4/7/2020 by Theo Goutier
Does Big Data equal Good Info? Episode 2
An analogy of the Dobilo approach in businesses using Covid-19 worldwide available data
We'll continue the exploration of our Big Data on Covid-19 using the same data-set (source https://ourworldindata.org/coronavirus) now that we have a better sense of the structure, granularity and reliability of this particular database (see Episode 1: https://www.dobilo.com/news/blog).
In business contexts, we need to do this step extremely careful as to be sure the data is understood meaning we might not have all the range and detail we would need to make solid conclusions.
For example, some years ago we have analysed a customer's big data from a centralised cash system rolled out at their 300+ restaurants over a year. This system did not capture of course potential customers deciding not to buy anything/skipping by to go elsewhere. Data-blindness we could call that and forces us to include other data sources or set-up new measurements if that is what we would like to know. A well known public case is this one from World-War II on bomber reinforcements analysing the returned(!) bombers damages. https://www.trevorbragdon.com/blog/when-data-gives-the-wrong-solution
What Covid-19 information can we get out of this data-set?
The way we would best explore the data is by stating hypotheses and then testing these against what we have. Hypotheses can be stated from observations from our early explorations but they can virtually come from anyone. Remember certain hypothesis we might not be able to test with the data we have. We need to know what portion of reality the data provides us to have a look on. We might be just looking through a straw to a 65 inch TV screen...
For this matter let's explore if we can test the hypothesis lately that in certain countries the signs of a second wave of infections with Coronavirus are starting to show. Below we've zoomed in onto the last days of the COVID-19 data (now updated until July 1-st).
The spike on July 1st around the world certainly comes from countries not reporting test data (at all or not frequently or swiftly enough). Again we'll need to zoom in before concluding anything so let's take the elephant in the room: the USA. In the plots below we can see case % is dropping still but flattening out.
The number of tests has increased enormously: from 3 per thousand inhabitants early March to almost 1 on 10 today. Still, the people tested are not likely to be a random sample of the entire population. As the people tested had or suspected symptoms we can safely say the number of US citizens infected today is lower than 10%. How much we can not say! So let's look at the newly confirmed cases to spot if infections are going up again
So we do see new cases going up again! The question is now where? Is New York again suffering or is the pandemic spreading to other states or cities? See on below info-graphic map that most are either over the bump or seeing the acceleration only first time around. (source: https://coronavirus.jhu.edu/data/new-cases-50-states )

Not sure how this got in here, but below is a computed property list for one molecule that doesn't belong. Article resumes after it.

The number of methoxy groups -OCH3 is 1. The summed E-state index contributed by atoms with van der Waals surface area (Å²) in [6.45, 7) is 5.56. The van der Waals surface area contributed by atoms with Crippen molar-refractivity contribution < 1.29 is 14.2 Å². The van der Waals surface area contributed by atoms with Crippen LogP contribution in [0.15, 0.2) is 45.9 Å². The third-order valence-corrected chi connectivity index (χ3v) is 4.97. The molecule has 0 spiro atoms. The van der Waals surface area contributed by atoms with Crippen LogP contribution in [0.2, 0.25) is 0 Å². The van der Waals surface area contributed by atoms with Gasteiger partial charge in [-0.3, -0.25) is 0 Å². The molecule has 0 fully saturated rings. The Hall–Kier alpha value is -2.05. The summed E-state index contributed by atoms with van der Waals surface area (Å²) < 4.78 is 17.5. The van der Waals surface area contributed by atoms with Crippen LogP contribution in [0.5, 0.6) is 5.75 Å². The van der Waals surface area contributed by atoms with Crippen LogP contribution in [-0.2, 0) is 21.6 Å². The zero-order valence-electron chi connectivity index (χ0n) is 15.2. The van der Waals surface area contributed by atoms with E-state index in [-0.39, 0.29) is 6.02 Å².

Let's zoom in to Texas and Florida to see exactly where it is happening. Below are the 14 counties, of 300+ across Texas and Florida, that have already had reached 5000 confirmed cases (the first dot is when that county has hit the 5K mark). All other counties are below the 5K, another 17 counties have reached 2K mark but not yet this 5K mark.
Let's zoom in on Potter county (Amarillo) for why did they keep it flat after 16/5 when they saw a spike of new cases? Amarillo keeps a nice dashboard where you can drill down to ZIP code even. https://covid-data-amarillo.hub.arcgis.com/
So the spike is explained but now why they have been able to keep this 'outbreak' under control since? You would have expected that after testing capacity has increased significantly you would find even more soon. Could it be that in this spike there are a lot of 'false' positives? Remember from our first episode of this blog we learned that tests can not distinguish between live and dead virus: it just detects DNA. So these 734 people found on 12313 tests might have recovered from the infection and were no longer contagious? Another explanation, less likely, could be reporting was knowingly or unknowingly manipulated in these counties. Furthermore there is nothing found on Amirallo taking more extreme lock-down measures straight after May 16th.
So the more we zoom in the better we can see what is happening and where, down to postal code areas even, and even link certain events (the testing capacity increase on May 16th) to what we have observed. That does pose other questions then too that are much harder to prove right or wrong. The same applies in companies, f.i. monthly reports saying the average sales per order increased from August to July but it might be just one big order just tipping it into August depending on invoicing date being July 31st or August 1st.
Now back to our hypothesis. Do we see 2nd waves signs in other countries like Germany, Iran or UK?
Case closed!?! There seems to be no 2nd wave starting anywhere yet although from far above the US seemed to get one. As a country, yes they do, but all are new local outbreaks!
Now what can we do to prevent a real 2nd wave?
We would first need to understand all the factors that play a role and how we best can control the ones we can influence. We know keeping distance is a factor but what is safe? Even country measures vary from 1 to 2 meters! What about climate factors (humidity and temperature) and what about ventilation, personal hygiene?
Let's see if we can use the data provided or publicly available to see if we can determine the most significant factors. Like in business when we have a dashboard with KPI's we then would like to get our foot on the 'throttle' to improve upon them and our hands on the 'steering wheel' to stay on the road meanwhile.
Look out for our next blog next week!